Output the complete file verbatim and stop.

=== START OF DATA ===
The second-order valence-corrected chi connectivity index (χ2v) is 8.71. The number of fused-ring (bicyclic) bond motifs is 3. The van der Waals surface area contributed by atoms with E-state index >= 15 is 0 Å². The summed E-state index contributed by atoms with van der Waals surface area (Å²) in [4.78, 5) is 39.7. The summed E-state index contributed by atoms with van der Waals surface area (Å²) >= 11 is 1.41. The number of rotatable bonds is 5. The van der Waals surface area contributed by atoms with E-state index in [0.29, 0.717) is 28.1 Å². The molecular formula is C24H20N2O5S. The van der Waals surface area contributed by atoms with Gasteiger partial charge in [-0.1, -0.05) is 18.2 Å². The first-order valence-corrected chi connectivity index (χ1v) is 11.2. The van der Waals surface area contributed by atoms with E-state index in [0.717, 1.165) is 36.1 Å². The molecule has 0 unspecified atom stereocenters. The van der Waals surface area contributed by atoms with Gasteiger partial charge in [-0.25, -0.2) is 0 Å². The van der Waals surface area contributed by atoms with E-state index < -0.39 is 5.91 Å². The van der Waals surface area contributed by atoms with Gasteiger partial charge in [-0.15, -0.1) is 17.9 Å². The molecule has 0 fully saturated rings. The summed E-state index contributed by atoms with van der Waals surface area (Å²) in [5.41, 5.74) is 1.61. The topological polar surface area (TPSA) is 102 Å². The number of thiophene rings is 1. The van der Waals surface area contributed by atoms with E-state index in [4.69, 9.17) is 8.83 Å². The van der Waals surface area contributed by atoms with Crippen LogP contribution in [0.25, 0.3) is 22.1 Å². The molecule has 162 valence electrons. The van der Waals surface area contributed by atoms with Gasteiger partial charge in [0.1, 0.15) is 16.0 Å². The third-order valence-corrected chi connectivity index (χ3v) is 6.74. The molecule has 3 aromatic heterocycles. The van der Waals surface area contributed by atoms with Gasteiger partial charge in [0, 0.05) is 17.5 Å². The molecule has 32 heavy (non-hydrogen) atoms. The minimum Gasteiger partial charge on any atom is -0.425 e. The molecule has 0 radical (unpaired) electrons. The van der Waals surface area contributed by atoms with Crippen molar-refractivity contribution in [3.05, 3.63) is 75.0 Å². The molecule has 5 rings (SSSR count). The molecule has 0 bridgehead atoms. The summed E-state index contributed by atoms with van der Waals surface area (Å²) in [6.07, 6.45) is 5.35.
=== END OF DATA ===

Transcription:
The second-order valence-corrected chi connectivity index (χ2v) is 8.71. The number of fused-ring (bicyclic) bond motifs is 3. The van der Waals surface area contributed by atoms with E-state index >= 15 is 0 Å². The summed E-state index contributed by atoms with van der Waals surface area (Å²) in [4.78, 5) is 39.7. The summed E-state index contributed by atoms with van der Waals surface area (Å²) >= 11 is 1.41. The number of rotatable bonds is 5. The van der Waals surface area contributed by atoms with E-state index in [0.29, 0.717) is 28.1 Å². The molecular formula is C24H20N2O5S. The van der Waals surface area contributed by atoms with Gasteiger partial charge in [-0.1, -0.05) is 18.2 Å². The first-order valence-corrected chi connectivity index (χ1v) is 11.2. The van der Waals surface area contributed by atoms with E-state index in [0.717, 1.165) is 36.1 Å². The molecule has 0 unspecified atom stereocenters. The van der Waals surface area contributed by atoms with Gasteiger partial charge in [-0.25, -0.2) is 0 Å². The van der Waals surface area contributed by atoms with E-state index < -0.39 is 5.91 Å². The van der Waals surface area contributed by atoms with Gasteiger partial charge in [-0.15, -0.1) is 17.9 Å². The molecule has 0 fully saturated rings. The summed E-state index contributed by atoms with van der Waals surface area (Å²) in [5.41, 5.74) is 1.61. The topological polar surface area (TPSA) is 102 Å². The number of thiophene rings is 1. The van der Waals surface area contributed by atoms with E-state index in [4.69, 9.17) is 8.83 Å². The van der Waals surface area contributed by atoms with Crippen LogP contribution in [0.25, 0.3) is 22.1 Å². The molecule has 162 valence electrons. The van der Waals surface area contributed by atoms with Gasteiger partial charge in [0.1, 0.15) is 16.0 Å². The third-order valence-corrected chi connectivity index (χ3v) is 6.74. The molecule has 3 aromatic heterocycles. The van der Waals surface area contributed by atoms with Gasteiger partial charge in [0, 0.05) is 17.5 Å². The molecule has 32 heavy (non-hydrogen) atoms. The minimum Gasteiger partial charge on any atom is -0.425 e. The molecule has 0 radical (unpaired) electrons. The van der Waals surface area contributed by atoms with Crippen molar-refractivity contribution in [3.05, 3.63) is 75.0 Å². The molecule has 5 rings (SSSR count). The molecule has 0 bridgehead atoms. The summed E-state index contributed by atoms with van der Waals surface area (Å²) in [6.07, 6.45) is 5.35.